Filed at 10:18 a.m. EST on Apr. 3, 2009
A quartet of Fox properties will cast a wider net of coverage over the UEFA Champions League, beginning in August.
Covering the 2009-10, 2010-11 and 2011-12 tourneys, Fox Soccer Channel, FSN owned -and-affiliated regional sports networks, Fox Sports en Espanol and FX, slated to air the title game on a Saturday for the first time on May 22, 2010, will combine to present the entire 146-game tournament, plus the UEFA Super Cup Final, in the U.S. for the first time.
Through a joint blind bid, Fox Sports International and Setanta Sports USA unseated ESPN, which had televised the tournament in the U.S. since 1994. Setanta will show 94 live and delayed matches and holds the live broadband streaming rights to the contests.
The deal, terms of which were not disclosed, also represented a blow to ESPN Deportes and broadband service ESPN 360, which also aired matches from the prestigious club event.
David Sternberg, executive vice president and general manager of Fox Sports International, believes the deal will yield a trio of benefits.
"We think this acquisition helps Fox Soccer Channel compete at a new level and will lead to more conversations with affiliates and more distribution," he said. "The Champions League should also help us drive ratings and bring in incremental sponsorship revenue."
As the primary carrier, Fox Soccer Channel will broadcast 31 live -- kickoff will be at 2:45 p.m. (ET) on Tuesdays and Wednesdays -- and 79 delayed matches, including primetime encores of the 16 live FSN games on Tuesdays and the 31 debuting on Fox Sports en Espanol. The Spanish-language service, which counts some 14 million subscribers, including 5.3 million Hispanic households, will also air 63 encores. The tournament will expand with an added round, starting next August.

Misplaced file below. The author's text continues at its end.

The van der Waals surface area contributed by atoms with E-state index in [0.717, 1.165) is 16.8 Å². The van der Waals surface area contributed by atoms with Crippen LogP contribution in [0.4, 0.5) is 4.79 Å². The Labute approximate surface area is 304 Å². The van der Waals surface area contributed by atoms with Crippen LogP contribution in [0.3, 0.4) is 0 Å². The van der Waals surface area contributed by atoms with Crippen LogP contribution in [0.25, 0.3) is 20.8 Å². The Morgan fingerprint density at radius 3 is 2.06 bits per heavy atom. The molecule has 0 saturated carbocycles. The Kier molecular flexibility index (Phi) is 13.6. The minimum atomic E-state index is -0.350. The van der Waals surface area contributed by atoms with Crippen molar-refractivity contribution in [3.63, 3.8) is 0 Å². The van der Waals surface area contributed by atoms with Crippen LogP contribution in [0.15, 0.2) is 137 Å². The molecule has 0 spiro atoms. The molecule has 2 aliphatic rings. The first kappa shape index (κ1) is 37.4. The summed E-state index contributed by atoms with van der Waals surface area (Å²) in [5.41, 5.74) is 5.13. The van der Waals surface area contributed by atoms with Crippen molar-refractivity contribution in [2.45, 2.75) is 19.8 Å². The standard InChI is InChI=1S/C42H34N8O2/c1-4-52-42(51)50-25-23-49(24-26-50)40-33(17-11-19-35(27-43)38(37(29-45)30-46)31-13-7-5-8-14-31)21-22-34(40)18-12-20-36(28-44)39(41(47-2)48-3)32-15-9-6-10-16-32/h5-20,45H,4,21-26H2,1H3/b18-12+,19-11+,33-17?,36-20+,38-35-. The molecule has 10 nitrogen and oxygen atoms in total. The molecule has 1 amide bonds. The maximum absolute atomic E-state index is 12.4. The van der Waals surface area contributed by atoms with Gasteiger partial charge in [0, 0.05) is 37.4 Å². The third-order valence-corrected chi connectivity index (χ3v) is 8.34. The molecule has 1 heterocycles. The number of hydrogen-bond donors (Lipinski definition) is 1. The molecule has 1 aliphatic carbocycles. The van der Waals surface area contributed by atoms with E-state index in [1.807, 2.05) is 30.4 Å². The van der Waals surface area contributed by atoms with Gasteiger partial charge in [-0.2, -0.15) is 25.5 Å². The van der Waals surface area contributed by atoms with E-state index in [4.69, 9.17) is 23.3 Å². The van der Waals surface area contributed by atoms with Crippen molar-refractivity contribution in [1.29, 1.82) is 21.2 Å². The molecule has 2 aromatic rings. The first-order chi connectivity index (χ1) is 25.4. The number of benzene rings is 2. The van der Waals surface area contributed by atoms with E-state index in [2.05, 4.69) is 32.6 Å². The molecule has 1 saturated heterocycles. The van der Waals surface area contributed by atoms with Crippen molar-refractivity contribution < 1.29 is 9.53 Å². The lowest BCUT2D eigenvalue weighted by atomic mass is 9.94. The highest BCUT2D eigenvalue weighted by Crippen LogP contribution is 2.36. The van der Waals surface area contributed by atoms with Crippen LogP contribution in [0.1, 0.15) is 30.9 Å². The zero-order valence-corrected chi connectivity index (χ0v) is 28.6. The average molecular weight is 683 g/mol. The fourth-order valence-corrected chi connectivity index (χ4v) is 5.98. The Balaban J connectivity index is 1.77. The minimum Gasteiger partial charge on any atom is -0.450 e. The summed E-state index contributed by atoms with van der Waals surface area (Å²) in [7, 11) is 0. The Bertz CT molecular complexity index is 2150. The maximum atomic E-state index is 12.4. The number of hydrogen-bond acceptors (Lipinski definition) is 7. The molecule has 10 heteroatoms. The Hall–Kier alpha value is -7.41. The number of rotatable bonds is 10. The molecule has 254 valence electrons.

FSC will also present live pre- and post-game shows from its Los Angeles studios, and plans to air a 30-minute highlight show at the conclusion of each match day.
Sternberg believes the breadth of its coverage plans, not to mention the economic considerations, gave Fox the win.
"UEFA is very concerned with the proper presentation of its marquee, crown jewel event. We plan to give it as much attention and exposure as possible," he said.
In recent years, ESPN, whose three-year contract expires in May, has largely aired the matches in two windows --one live on ESPN2 and another in a delayed window on ESPN Classic.
The acquisition should also serve to "accelerate" Fox's HD plans, according to Sternberg. All 16 FSN Champions League matches will be in the enhanced format, as will the finale on FX. Sternberg said FSC plans to begin offering HD by the end of 2009. "If not, we'll certainly be there by the knockout stage of the tournament next year," he said, noting that there will be other HD exposures -- Italy's Serie A (four matches weekly) and England's Barclays Premier League (two) -- from its current holdings.
Sternberg expects FSC's coverage of clubs in those circuits will generate greater interest in the Champions League, which he believes will produce ratings in line with the EPL, its top Nielsen draw.
Speaking of the EPL, Sternberg said a time frame for bidding for Stateside rights has not been established yet. "I'm not sure exactly when that property will go to market, but it's our intention to retain the rights Fox has held over the past 11 years," he said.
Coupled with ESPN2 taking Major League Soccer out of its primetime fixture position on Thursday nights in favor of a rotating schedule, some are wondering if the total sports network is lessening its commitment to building its soccer presence in the U.S. Still, the worldwide leader in sports does hold the rights to FIFA's World Cup quadrennial competitions in 2010 and 2014 and the women's tournament in 2011. It recently fell short in its bid for EPL rights in the U.K.
ESPN officials, dismissing the notion of any diminished commitment to futbol, indicated they have interest in EPL rights in the U.S.